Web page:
Seven small tiki huts at Bradenton Beach’s Katie Pierola Park, 2200 Gulf Drive N., will be removed by the city due to safety concerns.
At the March 15 city commission meeting, public works director Tom Woodard showed photos of the deteriorating huts. Woodard said he was directed by the previous administration to remove the huts, but he still needs direction from the commission.
“I was requested to remove the tiki huts, but it never came before the commission for approval,” said Woodard. “Now it’s getting to the point where they are in pretty bad shape.”
Woodard said he has neither the expertise on staff nor the funds to repair the huts. Funds also are not available through the community improvement projects committee, which has its budget tied up in other projects.
The photos also show a healthy growth of sea oats around the huts.
“I can’t remove that sea oats without (Florida Department of Environmental Protection) approval and I won’t get that,” said Woodard. “You can also see sand is rising around the huts from previous storms.”
Mayor John Shaugnessy said he visited the park and noticed the condition of the huts.
“I went down there and took a tour of them,” he said. “They are in bad shape. There are nails sticking out and the boards are warped. There is another concern also. I found blankets and pillows stuffed up underneath the roofs, probably from homeless people sleeping underneath them at night.”
Shaughnessy suggested removing the huts and replacing them with benches or picnic tables, “which would be less costly to the city,” he said.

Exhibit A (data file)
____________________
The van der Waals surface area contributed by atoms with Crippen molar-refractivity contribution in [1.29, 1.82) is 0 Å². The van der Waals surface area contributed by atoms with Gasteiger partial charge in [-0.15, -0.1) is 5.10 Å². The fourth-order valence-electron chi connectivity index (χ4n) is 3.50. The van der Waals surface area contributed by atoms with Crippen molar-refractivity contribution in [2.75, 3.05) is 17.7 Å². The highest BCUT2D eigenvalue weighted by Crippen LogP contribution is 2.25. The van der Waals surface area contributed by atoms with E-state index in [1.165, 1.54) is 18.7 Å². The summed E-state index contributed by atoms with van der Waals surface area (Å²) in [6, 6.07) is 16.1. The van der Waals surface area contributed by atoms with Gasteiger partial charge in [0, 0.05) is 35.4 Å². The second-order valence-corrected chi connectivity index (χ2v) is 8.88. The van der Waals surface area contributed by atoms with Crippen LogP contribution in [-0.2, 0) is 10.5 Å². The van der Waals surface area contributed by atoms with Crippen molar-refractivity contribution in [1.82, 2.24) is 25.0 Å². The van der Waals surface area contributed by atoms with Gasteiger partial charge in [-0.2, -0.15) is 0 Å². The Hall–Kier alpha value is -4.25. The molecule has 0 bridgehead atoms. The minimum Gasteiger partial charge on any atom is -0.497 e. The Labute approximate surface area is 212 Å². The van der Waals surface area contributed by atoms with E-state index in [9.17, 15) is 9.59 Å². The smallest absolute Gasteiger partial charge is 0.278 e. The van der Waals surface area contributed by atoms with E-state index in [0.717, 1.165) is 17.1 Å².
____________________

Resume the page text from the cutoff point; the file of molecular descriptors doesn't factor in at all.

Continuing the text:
Commissioner Jan Vosburgh said it was the safety concern that bothered her the most. “Someone can get hurt there,” she said.
Commissioner Gay Breuler noted that even if they could be repaired, the sea oats are making them virtually unusable.
Vosburgh motioned to have the city public works department remove the seven huts, and the motion was seconded by Breuler. The motion passed unanimously.
Also approved by the commissioners was a resolution allowing for elected officials and city board members to attend public meetings via electronic devices — either by conference call or webcam — in cases of emergencies.
There were concerns expressed on the potential to abuse the system.
“I don’t want people getting used to ‘oh, I don’t have to go,’” said Shaughnessy.
Gatehouse asked city attorney Ricinda Perry, who drew up the resolution, if there were any ways to monitor abuses.
“Absolutely,” she said. “If we find abuses down the road, then we can come in and redefine it.”
Perry also recommended that the resolution be forwarded to every city department so that all city staff could see there are requirements that must be met before remotely attending a meeting.
Breuler moved to adopt the resolution, to include all city boards, which was seconded by Vosburgh, and passed unanimously.
In other city matters, former city commissioner Janie Robertson questioned commissioners on the request for proposal, previously approved by the commission in regards to the cellular communications proposal.
Robertson wanted clarification on a time window.
Perry answered for the commissioners, saying the RFP was supposed to be on the March 15 agenda, but didn’t make it.
And Shaugnessy reported the Historic Bridge Street Pier won a Manatee Chamber of Commerce award, “which was very nice,” said Shaugnessy. He also updated commissioners on his discussions with the county regarding the trolleys.
“I suggested to them that kids are indoctrinated to walk out in front of their school bus because they know it’s safe, but they are doing the same things with the trolley. The trolleys now have signs on the back glass to warn people about passing. Also, (the county) is going to put a speaker system in the trolleys in order for the drivers to ask people not to walk in front of the trolley, and to wait until the trolley has departed.”